This is a pretty silly and inconsequential article, but it does provide some insight into where Lloyd McClendon's head is. The article is about Brad Eldred batting cleanup. The fact that Eldred sometimes bats cleanup should not be a source of concern for you; after all, Eldred has by far the most power of anyone on the team aside from its only star, Jason Bay, so it would seem to make sense for Eldred to hit after Bay - unless you're the sort of person who breaks out in hives after hearing the words "rookie" and "cleanup" in the same sentence.
Paul Meyer is, as we all know, that sort of person, so the issue of Eldred batting cleanup apparently required a serious discussion with McClendon.
Wait, what? What "pressure situations" is McClendon talking about? The term "pressure situations" implies situations in which the outcome of the game is in the balance. But these situations - close and late situations and plate appearances with runners on base - arise for hitters at every spot in the order. The Pirates' cleanup hitter is likely to have slightly more opportunities with runners on base than their seventh hitter because Jason Bay hits third. But the six and seven hitters are hardly exempt from these situations, and when you've got a hitter with massive power potential, why would you prevent him from hitting with men on base just to avoid "pressure"?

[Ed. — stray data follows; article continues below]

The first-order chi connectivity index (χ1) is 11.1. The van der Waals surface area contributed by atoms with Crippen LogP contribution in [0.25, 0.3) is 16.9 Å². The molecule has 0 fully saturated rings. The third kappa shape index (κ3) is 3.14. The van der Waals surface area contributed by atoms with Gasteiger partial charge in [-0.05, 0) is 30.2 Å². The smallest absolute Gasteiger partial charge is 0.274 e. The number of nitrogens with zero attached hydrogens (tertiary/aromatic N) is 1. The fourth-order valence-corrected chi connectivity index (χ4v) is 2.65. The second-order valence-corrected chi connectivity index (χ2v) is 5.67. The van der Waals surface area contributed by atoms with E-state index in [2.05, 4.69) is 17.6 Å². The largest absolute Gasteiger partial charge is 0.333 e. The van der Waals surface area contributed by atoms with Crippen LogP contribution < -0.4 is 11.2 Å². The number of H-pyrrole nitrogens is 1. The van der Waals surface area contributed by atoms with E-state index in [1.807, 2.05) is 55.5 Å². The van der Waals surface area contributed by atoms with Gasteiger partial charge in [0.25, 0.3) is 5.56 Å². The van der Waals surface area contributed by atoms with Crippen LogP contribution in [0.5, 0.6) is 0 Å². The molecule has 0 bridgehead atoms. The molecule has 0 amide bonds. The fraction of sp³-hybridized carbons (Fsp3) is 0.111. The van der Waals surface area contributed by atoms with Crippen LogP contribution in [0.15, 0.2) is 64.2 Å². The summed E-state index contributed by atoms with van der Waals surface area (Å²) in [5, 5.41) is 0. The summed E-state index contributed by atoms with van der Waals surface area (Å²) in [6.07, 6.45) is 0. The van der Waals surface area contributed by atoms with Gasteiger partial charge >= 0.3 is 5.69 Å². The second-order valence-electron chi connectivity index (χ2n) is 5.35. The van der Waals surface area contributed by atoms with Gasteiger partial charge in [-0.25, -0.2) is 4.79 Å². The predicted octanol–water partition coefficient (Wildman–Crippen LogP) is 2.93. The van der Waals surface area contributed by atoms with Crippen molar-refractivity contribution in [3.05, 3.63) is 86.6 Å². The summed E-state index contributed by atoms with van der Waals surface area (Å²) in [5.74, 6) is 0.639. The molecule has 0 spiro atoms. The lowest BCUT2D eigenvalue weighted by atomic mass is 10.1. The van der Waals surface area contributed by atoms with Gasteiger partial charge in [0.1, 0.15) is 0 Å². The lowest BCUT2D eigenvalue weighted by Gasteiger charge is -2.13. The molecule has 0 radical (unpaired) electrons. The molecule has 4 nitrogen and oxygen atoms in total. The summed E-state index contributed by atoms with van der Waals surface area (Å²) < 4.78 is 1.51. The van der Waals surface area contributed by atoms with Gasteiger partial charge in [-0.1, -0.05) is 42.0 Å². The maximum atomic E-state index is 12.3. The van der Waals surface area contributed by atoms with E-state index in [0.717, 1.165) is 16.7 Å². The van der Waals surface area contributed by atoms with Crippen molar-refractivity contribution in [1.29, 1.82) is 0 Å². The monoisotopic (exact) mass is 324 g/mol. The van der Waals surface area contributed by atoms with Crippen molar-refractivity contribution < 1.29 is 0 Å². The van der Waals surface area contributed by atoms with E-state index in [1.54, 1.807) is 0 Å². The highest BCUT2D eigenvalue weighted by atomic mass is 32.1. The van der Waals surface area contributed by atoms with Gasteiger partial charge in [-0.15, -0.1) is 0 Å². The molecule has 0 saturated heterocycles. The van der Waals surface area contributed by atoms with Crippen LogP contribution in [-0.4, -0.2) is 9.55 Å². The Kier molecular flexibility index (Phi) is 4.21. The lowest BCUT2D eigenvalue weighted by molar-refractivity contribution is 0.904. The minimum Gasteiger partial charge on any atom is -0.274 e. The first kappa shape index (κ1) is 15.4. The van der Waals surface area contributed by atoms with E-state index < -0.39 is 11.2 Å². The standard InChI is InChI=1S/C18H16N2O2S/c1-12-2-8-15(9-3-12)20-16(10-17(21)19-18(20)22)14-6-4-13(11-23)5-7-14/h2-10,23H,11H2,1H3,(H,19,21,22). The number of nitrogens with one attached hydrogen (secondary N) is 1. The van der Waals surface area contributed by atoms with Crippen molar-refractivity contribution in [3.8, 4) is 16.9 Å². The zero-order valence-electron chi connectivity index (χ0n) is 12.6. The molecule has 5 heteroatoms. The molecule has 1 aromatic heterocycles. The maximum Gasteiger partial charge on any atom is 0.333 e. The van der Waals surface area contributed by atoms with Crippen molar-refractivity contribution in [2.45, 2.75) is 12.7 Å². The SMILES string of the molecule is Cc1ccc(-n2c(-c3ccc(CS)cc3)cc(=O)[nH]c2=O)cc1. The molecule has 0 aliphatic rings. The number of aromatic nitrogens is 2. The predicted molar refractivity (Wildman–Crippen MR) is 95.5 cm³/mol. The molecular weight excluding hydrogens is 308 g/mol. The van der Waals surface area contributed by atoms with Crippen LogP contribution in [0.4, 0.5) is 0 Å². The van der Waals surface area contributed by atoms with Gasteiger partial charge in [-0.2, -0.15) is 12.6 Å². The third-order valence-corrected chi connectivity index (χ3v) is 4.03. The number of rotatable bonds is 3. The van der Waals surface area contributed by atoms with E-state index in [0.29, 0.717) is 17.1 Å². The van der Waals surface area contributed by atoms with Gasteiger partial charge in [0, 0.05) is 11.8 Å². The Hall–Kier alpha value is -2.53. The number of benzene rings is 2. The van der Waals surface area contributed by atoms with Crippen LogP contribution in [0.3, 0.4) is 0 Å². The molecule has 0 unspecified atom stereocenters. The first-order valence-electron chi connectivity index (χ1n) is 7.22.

Here, I don't think McClendon means game-changing situations when he talks about "pressure." I think he's talking about the "pressure" of hitting fourth. There is, as far as I know, no proof whatsoever that this type of "pressure" has any effect on young hitters. As far as I know, it's just superstition, and I hate to see McClendon relying on superstition rather than evidence. (For what it's worth, it would be fine with me if McClendon declared that he'd rather break a rookie in at the bottom of the order while he was finding out what the rookie could do, for example.) To his credit, McClendon has avoided his tendency toward the unproven conventional wisdom in this case. I suspect he may not have done this a few years ago. Good for him.
Incidentally - I went to espn.com to look up some situational stats for this article, and it reminded me how awful that site has become. Nearly all their articles that don't come off the wire are subscription-only now, and they often don't mention on their links which articles are for "Insider"s, which is an enormous pain for someone with a slow computer. Their ads make the wait even longer. If I even try to go to espn.com, I have to wait several minutes for their banner ad to load. This highlights the absurdity of their ads in much the same way as watching foreign-language TV commercials reminds you just how ridiculous commercials are in any language.
Speaking of which, and even more incidentally, Stephen A. Smith's new ads make him look like he's trying to steal the title of ESPN's Most Moronic Talking Head from John Kruk. (He'll fail, but it looks like he's really trying.) Here's the text of Smith's espn.com ad:
Oh really, Stephen A. Smith? Is that "all you need"?
What's amazing about this is not only that banalities like these are apparently somebody's idea of cutting analysis, but that the quote above was the best ESPN could come up with to promote Smith's show.
Then again, even the name of Smith's show, "Quite Frankly," is two unnecessary words. What does "quite frankly" say that "frankly" does not? And what does "frankly" say unless it's attached to a thought that might otherwise be construed as less than frank?